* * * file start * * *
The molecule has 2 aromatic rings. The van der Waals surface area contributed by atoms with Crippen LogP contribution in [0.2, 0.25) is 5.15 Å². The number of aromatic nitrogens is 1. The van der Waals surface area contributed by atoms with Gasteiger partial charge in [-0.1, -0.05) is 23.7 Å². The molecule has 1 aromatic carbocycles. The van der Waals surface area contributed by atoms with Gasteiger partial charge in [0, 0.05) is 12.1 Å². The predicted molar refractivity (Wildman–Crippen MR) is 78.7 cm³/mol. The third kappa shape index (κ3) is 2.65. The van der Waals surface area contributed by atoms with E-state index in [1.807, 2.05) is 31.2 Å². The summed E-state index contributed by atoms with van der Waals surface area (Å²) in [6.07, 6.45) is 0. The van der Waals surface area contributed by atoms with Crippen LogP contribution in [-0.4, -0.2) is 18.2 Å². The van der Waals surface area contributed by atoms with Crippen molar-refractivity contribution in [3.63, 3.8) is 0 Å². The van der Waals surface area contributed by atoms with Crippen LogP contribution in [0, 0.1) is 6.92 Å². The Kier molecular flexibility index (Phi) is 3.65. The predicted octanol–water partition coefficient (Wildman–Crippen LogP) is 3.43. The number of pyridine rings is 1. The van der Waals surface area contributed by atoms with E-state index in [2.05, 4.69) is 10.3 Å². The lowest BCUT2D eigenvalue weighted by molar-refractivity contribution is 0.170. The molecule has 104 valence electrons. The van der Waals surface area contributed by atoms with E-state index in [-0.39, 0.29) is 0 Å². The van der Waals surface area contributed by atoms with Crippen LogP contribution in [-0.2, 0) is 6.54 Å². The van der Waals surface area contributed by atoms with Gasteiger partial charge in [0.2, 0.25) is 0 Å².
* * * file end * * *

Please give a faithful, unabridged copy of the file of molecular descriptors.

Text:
The molecule has 2 aromatic rings. The van der Waals surface area contributed by atoms with Crippen LogP contribution in [0.2, 0.25) is 5.15 Å². The number of aromatic nitrogens is 1. The van der Waals surface area contributed by atoms with Gasteiger partial charge in [-0.1, -0.05) is 23.7 Å². The molecule has 1 aromatic carbocycles. The van der Waals surface area contributed by atoms with Gasteiger partial charge in [0, 0.05) is 12.1 Å². The predicted molar refractivity (Wildman–Crippen MR) is 78.7 cm³/mol. The third kappa shape index (κ3) is 2.65. The van der Waals surface area contributed by atoms with E-state index in [1.807, 2.05) is 31.2 Å². The summed E-state index contributed by atoms with van der Waals surface area (Å²) in [6.07, 6.45) is 0. The van der Waals surface area contributed by atoms with Crippen LogP contribution in [-0.4, -0.2) is 18.2 Å². The van der Waals surface area contributed by atoms with Crippen molar-refractivity contribution in [3.63, 3.8) is 0 Å². The van der Waals surface area contributed by atoms with Crippen LogP contribution in [0, 0.1) is 6.92 Å². The Kier molecular flexibility index (Phi) is 3.65. The predicted octanol–water partition coefficient (Wildman–Crippen LogP) is 3.43. The number of pyridine rings is 1. The van der Waals surface area contributed by atoms with E-state index in [2.05, 4.69) is 10.3 Å². The lowest BCUT2D eigenvalue weighted by molar-refractivity contribution is 0.170. The molecule has 104 valence electrons. The van der Waals surface area contributed by atoms with E-state index in [-0.39, 0.29) is 0 Å². The van der Waals surface area contributed by atoms with Crippen LogP contribution in [-0.2, 0) is 6.54 Å². The van der Waals surface area contributed by atoms with Gasteiger partial charge in [0.2, 0.25) is 0 Å².